(NaturalNews) Three former astronauts have presented evidence that Earth has experienced many more large-scale asteroid impacts over the past decade than previously believed.
In fact, they say, the number is anywhere from three to 10 times more.
According to reports, a new visualization of data from a nuclear weapons warning network shows that "the only thing preventing a catastrophe from 'city-killer' sized asteroids is blind luck."
The astronaut group says that since 2001, 26 atomic bomb-scale explosions have taken place in remote locations around the world, far from populated areas, as evidenced by a nuclear weapons test-warning network. In a recent press release regarding them, the B612 Foundation's CEO, Ed Lu, said:
"This network has detected 26 multi-kiloton explosions since 2001, all of which are due to asteroid impacts. It shows that asteroid impacts are NOT rare--but actually 3-10 times more common than we previously thought. The fact that none of these asteroid impacts shown in the video was detected in advance is proof that the only thing preventing a catastrophe from a 'city-killer' sized asteroid is blind luck. The goal of the B612 Sentinel mission is to find and track asteroids decades before they hit Earth, allowing us to easily deflect them."
Preventing a major future asteroid impact
The B612 Foundation has partnered with Ball Aerospace to build the Sentinel Infrared Space Telescope Mission, which, once positioned in solar orbit closer to the sun than the earth, will look outwards in infrared to detect hundreds of thousands of as-yet-unknown near-Earth objects that are larger than 140 meters. This privately funded space craft is scheduled to launch in the 2017-18 time frame aboard a SpaceX Falcon 9 rocket.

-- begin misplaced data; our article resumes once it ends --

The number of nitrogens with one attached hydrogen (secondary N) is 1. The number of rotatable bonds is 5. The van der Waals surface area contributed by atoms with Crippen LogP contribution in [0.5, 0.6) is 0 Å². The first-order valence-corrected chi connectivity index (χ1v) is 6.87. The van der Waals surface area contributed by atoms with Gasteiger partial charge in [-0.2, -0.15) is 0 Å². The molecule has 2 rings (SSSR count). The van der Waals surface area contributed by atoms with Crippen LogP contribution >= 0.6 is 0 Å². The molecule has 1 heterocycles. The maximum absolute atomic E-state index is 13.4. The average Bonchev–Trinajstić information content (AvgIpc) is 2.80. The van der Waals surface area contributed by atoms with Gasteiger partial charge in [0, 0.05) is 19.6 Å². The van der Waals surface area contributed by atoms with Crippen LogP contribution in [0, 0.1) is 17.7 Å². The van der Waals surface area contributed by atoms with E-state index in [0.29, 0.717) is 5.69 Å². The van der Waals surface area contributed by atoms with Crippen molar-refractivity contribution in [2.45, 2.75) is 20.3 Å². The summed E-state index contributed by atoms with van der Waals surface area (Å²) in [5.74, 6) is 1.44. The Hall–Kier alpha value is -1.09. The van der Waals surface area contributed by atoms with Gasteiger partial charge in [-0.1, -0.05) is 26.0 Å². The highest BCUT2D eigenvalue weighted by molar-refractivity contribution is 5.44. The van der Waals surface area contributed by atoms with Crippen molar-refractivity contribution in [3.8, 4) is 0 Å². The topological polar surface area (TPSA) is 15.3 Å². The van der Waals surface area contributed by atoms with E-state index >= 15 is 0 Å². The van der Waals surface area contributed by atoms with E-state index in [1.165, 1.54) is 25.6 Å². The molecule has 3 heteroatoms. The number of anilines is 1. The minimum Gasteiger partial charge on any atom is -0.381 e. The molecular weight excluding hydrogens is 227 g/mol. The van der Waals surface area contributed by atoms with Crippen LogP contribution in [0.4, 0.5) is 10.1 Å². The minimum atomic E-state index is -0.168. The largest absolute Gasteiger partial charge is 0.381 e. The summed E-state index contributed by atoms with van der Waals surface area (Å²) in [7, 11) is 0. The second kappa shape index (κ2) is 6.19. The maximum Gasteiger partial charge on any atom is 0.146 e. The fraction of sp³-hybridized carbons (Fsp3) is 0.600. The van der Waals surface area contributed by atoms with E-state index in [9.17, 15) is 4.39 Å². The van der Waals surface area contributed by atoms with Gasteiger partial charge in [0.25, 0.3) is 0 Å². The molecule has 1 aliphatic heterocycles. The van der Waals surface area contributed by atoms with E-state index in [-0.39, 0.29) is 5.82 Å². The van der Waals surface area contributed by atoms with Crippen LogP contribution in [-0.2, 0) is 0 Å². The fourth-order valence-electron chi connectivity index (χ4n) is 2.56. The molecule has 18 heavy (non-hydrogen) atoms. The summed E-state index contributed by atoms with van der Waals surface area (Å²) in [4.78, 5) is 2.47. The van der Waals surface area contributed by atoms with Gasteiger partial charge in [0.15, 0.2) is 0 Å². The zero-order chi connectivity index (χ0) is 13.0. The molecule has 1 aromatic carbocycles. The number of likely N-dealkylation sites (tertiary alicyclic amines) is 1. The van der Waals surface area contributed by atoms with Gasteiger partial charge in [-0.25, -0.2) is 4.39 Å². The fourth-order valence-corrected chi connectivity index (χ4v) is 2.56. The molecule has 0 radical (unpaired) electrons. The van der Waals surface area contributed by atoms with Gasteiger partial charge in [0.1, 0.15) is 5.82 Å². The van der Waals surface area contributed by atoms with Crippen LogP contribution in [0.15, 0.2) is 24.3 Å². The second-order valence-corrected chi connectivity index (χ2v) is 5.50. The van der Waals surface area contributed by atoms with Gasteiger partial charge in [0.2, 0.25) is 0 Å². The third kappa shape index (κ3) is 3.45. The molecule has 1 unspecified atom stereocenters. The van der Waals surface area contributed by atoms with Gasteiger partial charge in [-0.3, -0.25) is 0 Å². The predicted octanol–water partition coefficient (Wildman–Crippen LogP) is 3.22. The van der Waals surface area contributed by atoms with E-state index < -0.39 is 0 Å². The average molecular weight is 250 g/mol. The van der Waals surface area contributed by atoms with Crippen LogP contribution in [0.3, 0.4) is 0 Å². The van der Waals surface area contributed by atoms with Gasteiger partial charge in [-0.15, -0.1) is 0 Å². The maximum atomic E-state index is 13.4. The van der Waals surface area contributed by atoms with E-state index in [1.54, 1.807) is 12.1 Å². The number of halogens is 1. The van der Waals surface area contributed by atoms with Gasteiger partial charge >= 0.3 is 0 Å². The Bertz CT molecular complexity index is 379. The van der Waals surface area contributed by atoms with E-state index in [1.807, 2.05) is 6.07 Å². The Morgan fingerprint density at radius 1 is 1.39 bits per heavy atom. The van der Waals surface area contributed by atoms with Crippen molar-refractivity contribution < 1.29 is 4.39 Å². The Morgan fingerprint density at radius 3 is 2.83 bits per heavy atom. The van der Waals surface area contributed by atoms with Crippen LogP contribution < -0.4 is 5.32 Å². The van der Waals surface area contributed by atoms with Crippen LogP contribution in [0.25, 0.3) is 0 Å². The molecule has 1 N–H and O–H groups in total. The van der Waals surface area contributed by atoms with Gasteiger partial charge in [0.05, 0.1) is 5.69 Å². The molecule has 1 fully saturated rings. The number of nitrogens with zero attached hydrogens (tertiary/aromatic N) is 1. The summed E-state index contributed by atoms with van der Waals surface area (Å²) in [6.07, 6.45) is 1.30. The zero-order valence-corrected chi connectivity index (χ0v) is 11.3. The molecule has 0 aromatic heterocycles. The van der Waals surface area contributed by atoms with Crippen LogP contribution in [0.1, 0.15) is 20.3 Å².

Leonard David at Space.com noted that bureaucratic inertia is making it more difficult for researchers to study and characterize asteroid strikes on Earth, which are apparently much more common than previously thought.
The red tape affects the use of the U.S. government's space assets that assist scientists in the study of "airbursts" like the meteor that exploded without warning over Russia in 2013. "At issue," wrote David, "is the ability to combine space data with outputs from a global network of seismic, infrasound and hydroacoustic sensors that have been deployed worldwide to provide treaty verification for a nuclear test ban."
The network, known as the International Monitoring System (IMS is managed by the Comprehensive Nuclear Test Ban Treaty Organization [CNTBTO]), has in recent years detected shock waves from a number of airbursts, which has provided additional evidence of more frequent asteroid impacts.
"Ideally, matching observations from spacecraft with measurements from CTBTOs infrasound detectors would give scientists more of a heads-up on what's raining down on Earth," David wrote.
In 2013, the Air Force's Space Command signed a memorandum of agreement with NASA's Science Mission Directorate. The document, signed Jan. 18, listed a number of specifics for the public release of meteor data from sources like high-flying, secretive federal government space sensors.
With the agreement, NASA's Near Earth Object Observation Program started taking in information on airburst events that were based on an analysis of data collected by federal government sensors.
"Details of atmospheric meteor explosions, as recorded by U.S. military spacecraft sensors, were posted on a publicly accessible NASA website run by the Jet Propulsion Laboratory (JPL) in Pasadena, Calif.," David wrote.